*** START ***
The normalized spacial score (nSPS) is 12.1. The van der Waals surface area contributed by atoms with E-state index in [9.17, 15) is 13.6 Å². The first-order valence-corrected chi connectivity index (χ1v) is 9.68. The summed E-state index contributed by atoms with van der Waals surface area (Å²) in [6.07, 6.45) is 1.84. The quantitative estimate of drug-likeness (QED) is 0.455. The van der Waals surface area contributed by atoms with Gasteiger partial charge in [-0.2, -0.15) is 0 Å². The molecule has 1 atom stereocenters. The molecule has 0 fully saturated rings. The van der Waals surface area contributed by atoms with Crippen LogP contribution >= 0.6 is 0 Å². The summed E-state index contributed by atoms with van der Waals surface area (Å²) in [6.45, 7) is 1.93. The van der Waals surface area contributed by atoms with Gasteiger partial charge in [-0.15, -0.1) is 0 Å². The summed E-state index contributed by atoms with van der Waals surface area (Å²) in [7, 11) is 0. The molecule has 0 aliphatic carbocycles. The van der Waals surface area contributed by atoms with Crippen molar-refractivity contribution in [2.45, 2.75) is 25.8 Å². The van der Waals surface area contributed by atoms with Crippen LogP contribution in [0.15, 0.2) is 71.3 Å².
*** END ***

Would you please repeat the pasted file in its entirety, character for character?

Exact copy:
The normalized spacial score (nSPS) is 12.1. The van der Waals surface area contributed by atoms with E-state index in [9.17, 15) is 13.6 Å². The first-order valence-corrected chi connectivity index (χ1v) is 9.68. The summed E-state index contributed by atoms with van der Waals surface area (Å²) in [6.07, 6.45) is 1.84. The quantitative estimate of drug-likeness (QED) is 0.455. The van der Waals surface area contributed by atoms with Gasteiger partial charge in [-0.2, -0.15) is 0 Å². The molecule has 1 atom stereocenters. The molecule has 0 fully saturated rings. The van der Waals surface area contributed by atoms with Crippen LogP contribution >= 0.6 is 0 Å². The summed E-state index contributed by atoms with van der Waals surface area (Å²) in [6.45, 7) is 1.93. The van der Waals surface area contributed by atoms with Gasteiger partial charge in [-0.15, -0.1) is 0 Å². The summed E-state index contributed by atoms with van der Waals surface area (Å²) in [7, 11) is 0. The molecule has 0 aliphatic carbocycles. The van der Waals surface area contributed by atoms with Crippen molar-refractivity contribution in [2.45, 2.75) is 25.8 Å². The van der Waals surface area contributed by atoms with Crippen LogP contribution in [0.15, 0.2) is 71.3 Å².